But Ricaurte's work isn't conclusive. The major problem is that his research subjects had used all kinds of drugs, not just ecstasy. (And there was no way to tell that the ecstasy they had taken was pure MDMA.) And critics say even if MDMA does cause the changes to the brain he has documented, those changes may carry no functional consequences. "None of the subjects that Ricaurte studied had any evidence of brain or psychological dysfunction," says cuny's Morgan. "His findings may simply mean that we can do without serotonin and be O.K. We have a lot of unanswered questions." 

Ricaurte told Time that "the vast majority of people who have experimented with MDMA appear normal, and there's no obvious indication that something is amiss." He says we may discover in 10 or 20 years that those appearances are horribly wrong, but others are more sanguine about MDMA's risks, given its benefits. For more than 15 years, Rick Doblin, founder of the Multidisciplinary Association for Psychedelic Studies, has been the world's most enthusiastic proponent of therapeutic MDMA use. He believes that the compound has a special ability to help people make sense of themselves and the world, that taking MDMA can lead people to inner truths. He uses his organization to "study ways to take drugs to open the unconscious." 

Doblin first tried MDMA in 1982, when it was still legal and when the phrase "open the unconscious" didn't sound quite so gooey. At that time, MDMA had a small following among avant-garde psychotherapists, who gave it to blindfolded patients in quiet offices and then asked them to discuss traumas. Many of the therapists had heard about MDMA from the published work of former Dow chemist Alexander Shulgin. According to Shulgin, another therapist to whom he gave the drug in turn named it Adam and introduced it to more than 4,000 people. 

Among these patients were a few entrepreneurs, people who thought MDMA felt too good to be confined to a doctor's office. One who was based in Texas (and who has kept his identity a secret) hired a chemist, opened an MDMA lab and promptly renamed the drug ecstasy, a more marketable term than Adam or "empathy" (his first choice, since it better describes the effects). He began selling it to fashionable bars and clubs in Dallas, where bartenders sold it along with cocktails; patrons charged the $20 pills, plus $1.33 tax, on their American Express cards.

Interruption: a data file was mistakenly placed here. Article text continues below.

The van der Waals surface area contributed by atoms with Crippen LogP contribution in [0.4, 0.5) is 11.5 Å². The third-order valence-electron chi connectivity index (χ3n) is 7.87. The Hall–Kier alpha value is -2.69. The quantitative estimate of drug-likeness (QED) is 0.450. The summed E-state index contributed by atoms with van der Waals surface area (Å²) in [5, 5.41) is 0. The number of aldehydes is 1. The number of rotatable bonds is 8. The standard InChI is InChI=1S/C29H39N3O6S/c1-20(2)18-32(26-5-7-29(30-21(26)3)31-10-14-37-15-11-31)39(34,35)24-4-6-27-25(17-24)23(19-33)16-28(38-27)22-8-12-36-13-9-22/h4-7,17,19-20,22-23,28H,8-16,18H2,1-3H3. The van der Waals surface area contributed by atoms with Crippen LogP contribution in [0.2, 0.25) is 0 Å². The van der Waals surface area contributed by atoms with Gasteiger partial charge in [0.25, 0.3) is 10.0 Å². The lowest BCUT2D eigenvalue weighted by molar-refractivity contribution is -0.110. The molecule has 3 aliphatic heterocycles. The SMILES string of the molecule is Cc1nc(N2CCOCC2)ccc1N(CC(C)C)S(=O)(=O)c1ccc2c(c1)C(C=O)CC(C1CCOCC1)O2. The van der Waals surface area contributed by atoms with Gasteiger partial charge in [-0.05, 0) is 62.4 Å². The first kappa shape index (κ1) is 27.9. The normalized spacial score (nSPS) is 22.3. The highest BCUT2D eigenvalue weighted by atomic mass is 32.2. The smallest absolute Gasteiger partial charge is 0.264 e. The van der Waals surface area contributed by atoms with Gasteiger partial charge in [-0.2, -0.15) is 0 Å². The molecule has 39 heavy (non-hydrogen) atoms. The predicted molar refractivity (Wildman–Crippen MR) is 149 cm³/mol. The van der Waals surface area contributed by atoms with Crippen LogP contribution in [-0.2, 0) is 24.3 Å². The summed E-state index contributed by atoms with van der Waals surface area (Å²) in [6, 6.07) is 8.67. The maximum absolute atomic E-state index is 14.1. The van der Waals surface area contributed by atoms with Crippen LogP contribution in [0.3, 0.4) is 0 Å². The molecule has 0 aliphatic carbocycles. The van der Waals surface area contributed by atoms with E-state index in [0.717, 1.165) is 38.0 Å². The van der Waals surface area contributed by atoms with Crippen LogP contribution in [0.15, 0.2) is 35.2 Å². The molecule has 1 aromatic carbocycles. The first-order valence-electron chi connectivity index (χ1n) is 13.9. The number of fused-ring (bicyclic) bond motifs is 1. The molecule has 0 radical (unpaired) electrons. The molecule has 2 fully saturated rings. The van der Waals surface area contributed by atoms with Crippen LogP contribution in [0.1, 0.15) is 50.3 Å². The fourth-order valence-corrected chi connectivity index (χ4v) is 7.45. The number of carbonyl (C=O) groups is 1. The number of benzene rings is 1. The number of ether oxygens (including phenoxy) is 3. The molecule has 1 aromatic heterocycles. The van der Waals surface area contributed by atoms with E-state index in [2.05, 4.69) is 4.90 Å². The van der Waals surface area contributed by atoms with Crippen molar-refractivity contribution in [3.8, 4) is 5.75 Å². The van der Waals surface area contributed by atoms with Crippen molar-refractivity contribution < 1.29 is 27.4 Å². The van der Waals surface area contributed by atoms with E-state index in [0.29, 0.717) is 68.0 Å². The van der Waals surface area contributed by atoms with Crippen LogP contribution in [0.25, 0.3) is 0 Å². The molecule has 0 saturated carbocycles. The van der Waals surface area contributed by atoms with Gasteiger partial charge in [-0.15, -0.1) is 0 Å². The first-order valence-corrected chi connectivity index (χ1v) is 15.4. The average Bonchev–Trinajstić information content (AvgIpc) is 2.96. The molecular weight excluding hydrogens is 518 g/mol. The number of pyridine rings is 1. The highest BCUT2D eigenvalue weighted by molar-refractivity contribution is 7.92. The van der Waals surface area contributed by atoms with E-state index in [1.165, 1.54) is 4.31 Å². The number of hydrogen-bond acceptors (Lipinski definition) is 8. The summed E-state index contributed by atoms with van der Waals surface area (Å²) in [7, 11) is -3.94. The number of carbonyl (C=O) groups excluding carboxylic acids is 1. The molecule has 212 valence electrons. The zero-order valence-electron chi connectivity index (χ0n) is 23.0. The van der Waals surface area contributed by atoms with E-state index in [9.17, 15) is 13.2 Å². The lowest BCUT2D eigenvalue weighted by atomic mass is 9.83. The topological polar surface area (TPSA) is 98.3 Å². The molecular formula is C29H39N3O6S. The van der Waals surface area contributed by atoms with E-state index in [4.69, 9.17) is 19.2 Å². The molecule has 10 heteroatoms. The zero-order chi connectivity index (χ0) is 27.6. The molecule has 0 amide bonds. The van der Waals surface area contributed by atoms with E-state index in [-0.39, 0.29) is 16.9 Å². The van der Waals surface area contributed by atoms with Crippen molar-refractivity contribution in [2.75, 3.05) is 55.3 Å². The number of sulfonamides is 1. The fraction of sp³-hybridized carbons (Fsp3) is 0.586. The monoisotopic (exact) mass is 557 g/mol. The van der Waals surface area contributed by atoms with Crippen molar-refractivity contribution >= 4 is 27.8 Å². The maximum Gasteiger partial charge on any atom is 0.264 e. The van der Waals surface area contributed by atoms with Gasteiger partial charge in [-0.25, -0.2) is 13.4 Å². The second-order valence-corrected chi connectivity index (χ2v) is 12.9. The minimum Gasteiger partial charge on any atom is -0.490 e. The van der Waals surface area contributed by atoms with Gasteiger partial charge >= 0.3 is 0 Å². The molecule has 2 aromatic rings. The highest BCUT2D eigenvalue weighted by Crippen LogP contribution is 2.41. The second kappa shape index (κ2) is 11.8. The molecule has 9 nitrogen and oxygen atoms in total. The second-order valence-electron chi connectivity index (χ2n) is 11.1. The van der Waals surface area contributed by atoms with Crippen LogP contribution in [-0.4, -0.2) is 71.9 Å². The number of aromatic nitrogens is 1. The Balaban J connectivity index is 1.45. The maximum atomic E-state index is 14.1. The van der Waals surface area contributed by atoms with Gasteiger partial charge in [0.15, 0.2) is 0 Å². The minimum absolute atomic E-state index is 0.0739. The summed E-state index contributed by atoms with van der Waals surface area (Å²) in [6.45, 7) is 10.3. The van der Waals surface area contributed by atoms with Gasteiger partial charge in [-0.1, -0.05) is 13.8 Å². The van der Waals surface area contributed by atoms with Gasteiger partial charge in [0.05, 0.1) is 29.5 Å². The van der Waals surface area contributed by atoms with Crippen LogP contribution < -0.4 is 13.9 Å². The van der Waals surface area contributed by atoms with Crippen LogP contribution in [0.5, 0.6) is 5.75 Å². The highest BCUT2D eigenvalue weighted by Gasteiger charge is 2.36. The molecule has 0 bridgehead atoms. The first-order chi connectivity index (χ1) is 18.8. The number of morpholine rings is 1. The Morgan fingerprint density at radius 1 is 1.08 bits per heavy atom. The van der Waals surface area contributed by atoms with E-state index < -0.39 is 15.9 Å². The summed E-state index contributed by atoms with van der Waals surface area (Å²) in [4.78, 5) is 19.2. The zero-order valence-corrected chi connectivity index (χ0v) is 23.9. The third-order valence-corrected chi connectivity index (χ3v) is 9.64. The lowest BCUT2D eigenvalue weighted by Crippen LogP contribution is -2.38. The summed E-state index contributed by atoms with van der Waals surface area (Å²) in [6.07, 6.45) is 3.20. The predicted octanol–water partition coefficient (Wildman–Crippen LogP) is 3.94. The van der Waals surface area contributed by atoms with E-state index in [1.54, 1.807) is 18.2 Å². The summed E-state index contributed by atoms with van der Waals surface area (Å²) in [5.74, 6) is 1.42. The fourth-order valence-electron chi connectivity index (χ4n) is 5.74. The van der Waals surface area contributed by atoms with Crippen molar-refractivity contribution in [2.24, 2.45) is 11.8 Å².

Manufacturers at the time flaunted the legality of the drug, promoting it as lacking the hallucinatory effects of lsd and the addictive properties of coke and heroin. But after governments in the U.S. and Europe outlawed ecstasy, pointing to the private labs and club culture as evidence of abuse, therapeutic use quickly stopped. But Doblin's group has funded important MDMA studies, including Ricaurte's early work on the drug. Sue Stevens, who took e in 1997 with her husband Shane — he has since died of kidney cancer — learned about the drug from a mutual friend of hers and Doblin's. She believes e enabled Shane find the right attitude to fight his illness, and she helps Doblin advocate limited legal use. Soon his association will partly fund the first approved study of MDMA in psychotherapy, involving 30 victims of rape in Spain diagnosed with post­traumatic stress disorder. 

In the U.S., the Federal Government has approved only three studies. In 1995, Dr. Charles Grob, a ucla psychiatrist, who believes MDMA could be used as a pain reliever for end-stage cancer patients, concluded the drug is safe if used in controlled situations under careful monitoring. The body is much less likely to overheat in such a setting. Grob believes MDMA's changes to brain cells are accelerated and perhaps triggered entirely by overheating. 

In 1998, emergency rooms participating in the Drug Abuse Warning Network reported receiving 1,135 mentions of ecstasy during admissions, compared with just 626 in 1997. In European hotspots, such as the stretch of discos between Rimini and Riccione, Italy, 20 people are rushed to hospitals each weekend because of excessive heat, alcohol and e. If ecstasy is so benign, what's happening to these people? The two most common short-term side effects of MDMA — both of which remain rare in the aggregate — are overheating and something harder to quantify, psychological trauma.